With the trinity of late inning relievers the Tribe has, most nights, it’s a six inning game for the opposition.

Because of the pitching reputation, people forget the offense, which scored the second most runs in the AL behind Boston.  They did it without Michael Brantley, one of the league’s best hitters.

And this off-season, the front office added perennial 30+ home run, 100+ RBI man, Edwin Encarnacion to the lineup.  After searching for a right-handed power bat for many years, Cleveland now has one of the best in the game.

They also have one of the best and most exciting young players in the sport in SS Francisco Lindor.  If the Indians win the division in 2017, Lindor will be an MVP candidate.

Even if Brantley has a set back, an offensive led by Encarnacion and Lindor, with support from Carlos Santana (34 HR last year), 2B Jason Kipnis, and 3B Jose Ramirez should score a lot of runs.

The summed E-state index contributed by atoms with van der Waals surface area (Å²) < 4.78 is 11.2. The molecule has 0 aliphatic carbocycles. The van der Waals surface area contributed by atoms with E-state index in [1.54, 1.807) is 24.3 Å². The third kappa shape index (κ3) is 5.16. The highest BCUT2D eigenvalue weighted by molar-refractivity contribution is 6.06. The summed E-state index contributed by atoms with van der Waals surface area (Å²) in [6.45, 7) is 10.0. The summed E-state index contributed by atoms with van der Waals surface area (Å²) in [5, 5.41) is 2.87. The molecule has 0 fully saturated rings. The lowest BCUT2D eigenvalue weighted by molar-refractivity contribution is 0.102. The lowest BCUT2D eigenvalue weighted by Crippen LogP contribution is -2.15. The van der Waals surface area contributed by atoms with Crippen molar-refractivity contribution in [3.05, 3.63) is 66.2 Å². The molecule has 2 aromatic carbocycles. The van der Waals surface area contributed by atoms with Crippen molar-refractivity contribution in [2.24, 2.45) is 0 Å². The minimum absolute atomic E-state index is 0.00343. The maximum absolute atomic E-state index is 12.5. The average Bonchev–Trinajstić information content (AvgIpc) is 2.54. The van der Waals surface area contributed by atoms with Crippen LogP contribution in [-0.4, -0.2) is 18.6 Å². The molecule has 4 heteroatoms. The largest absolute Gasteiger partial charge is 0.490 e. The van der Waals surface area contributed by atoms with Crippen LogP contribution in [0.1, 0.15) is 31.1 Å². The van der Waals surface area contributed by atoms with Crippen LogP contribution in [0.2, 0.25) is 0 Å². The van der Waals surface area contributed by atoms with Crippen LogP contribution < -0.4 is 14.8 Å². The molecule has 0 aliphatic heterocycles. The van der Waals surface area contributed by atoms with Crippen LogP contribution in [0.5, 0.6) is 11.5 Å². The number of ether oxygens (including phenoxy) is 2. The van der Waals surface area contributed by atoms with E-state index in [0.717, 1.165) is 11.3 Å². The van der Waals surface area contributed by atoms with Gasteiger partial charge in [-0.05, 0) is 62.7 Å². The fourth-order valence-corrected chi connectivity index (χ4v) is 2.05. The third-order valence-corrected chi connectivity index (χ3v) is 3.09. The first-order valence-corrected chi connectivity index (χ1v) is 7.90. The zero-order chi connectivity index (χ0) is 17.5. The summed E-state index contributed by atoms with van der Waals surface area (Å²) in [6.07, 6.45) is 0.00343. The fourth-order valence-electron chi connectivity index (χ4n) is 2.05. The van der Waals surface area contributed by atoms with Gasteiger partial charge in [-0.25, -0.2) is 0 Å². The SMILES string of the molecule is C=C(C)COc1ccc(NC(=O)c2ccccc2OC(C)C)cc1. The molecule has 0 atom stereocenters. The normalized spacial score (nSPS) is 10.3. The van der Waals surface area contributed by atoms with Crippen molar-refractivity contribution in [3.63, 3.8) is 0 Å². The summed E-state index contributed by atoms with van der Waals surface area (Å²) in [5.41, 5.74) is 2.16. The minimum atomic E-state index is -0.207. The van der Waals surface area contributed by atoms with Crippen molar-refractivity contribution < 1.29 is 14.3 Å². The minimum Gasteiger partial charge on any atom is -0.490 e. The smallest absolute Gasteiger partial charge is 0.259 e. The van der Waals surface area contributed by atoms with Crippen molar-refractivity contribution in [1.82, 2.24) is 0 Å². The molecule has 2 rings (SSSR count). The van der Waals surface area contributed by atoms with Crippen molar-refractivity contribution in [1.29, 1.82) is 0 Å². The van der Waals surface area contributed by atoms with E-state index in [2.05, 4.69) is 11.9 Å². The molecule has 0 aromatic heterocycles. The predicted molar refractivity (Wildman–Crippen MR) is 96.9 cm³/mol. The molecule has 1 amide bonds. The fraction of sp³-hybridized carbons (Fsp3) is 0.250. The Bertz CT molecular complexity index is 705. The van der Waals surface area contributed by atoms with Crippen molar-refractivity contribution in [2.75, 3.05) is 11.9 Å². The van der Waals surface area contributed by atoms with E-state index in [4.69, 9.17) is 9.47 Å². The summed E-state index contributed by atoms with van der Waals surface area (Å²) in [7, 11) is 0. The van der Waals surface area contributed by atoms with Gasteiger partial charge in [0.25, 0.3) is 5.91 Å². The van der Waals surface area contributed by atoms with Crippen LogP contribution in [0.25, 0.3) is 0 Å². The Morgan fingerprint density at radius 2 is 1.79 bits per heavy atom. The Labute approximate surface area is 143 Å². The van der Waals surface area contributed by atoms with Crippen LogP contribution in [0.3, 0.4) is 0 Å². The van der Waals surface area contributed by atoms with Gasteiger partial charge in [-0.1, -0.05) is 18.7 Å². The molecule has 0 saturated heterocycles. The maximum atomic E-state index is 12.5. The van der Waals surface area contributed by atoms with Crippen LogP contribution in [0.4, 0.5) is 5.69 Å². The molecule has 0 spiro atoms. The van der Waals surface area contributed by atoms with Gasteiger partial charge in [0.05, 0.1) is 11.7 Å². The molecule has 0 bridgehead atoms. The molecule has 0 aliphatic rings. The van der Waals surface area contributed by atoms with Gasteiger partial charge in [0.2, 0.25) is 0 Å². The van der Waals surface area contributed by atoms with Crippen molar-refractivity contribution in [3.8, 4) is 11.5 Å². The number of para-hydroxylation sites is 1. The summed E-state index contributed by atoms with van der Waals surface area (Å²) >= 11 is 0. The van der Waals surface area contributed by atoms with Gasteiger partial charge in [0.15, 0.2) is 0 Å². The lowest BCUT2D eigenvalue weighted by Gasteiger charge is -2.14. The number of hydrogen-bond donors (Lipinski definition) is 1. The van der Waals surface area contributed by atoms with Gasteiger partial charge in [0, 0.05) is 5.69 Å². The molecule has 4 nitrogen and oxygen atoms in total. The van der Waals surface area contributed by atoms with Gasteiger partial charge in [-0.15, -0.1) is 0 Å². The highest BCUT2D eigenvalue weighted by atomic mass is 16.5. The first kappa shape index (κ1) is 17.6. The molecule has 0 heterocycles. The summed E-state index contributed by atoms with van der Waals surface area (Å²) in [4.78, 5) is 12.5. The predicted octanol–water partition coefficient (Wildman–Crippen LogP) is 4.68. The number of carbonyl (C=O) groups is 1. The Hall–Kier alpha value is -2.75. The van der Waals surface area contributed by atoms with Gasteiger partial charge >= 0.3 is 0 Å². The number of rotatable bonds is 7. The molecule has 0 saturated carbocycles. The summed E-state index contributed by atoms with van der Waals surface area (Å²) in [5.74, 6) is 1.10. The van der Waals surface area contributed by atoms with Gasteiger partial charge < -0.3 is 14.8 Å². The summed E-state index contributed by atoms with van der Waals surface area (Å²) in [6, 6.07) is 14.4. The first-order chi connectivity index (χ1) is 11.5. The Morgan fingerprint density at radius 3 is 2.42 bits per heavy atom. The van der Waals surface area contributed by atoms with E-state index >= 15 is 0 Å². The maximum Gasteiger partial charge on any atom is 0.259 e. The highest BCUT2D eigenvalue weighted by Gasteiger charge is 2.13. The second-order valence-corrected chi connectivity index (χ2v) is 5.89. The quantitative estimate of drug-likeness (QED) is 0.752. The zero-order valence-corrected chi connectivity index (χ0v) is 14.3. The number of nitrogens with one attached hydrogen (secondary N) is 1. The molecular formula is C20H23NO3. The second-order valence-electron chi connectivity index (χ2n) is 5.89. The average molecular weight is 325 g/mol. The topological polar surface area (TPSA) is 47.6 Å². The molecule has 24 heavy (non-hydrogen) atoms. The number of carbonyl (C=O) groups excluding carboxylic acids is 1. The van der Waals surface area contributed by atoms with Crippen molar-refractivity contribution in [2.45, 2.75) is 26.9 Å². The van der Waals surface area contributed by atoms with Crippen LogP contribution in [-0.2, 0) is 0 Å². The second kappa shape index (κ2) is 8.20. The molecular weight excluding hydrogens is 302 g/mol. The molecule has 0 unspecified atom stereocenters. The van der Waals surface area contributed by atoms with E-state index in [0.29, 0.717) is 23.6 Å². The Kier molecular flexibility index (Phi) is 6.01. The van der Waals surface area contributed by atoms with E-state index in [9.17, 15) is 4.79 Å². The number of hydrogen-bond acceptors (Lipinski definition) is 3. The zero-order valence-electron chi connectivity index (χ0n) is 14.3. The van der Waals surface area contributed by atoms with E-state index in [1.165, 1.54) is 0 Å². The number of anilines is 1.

Kipnis will start the year on the disabled list with shoulder soreness, however.

Francona is a master at using platoon advantages, so even though there aren’t big names in centerfield and rightfield, the Tribe will get production out of those spots.

And behind them in the minor leagues, poised to help in the majors are OFs Bradley Zimmer and Greg Allen, 3B/OF Yandy Diaz (if he doesn’t open in Cleveland), and C Francisco Mejia, who will start the year in Akron.

They also have Francona, one of the game’s best leaders, and a master at handling the roster and the clubhouse.

In a long term view, the Cleveland Indians are on the precipice of a good run at the top of the AL Central.  In the short term, they will win the division again, and hope to end what is now the longest World Series winning drought in the sport…69 years.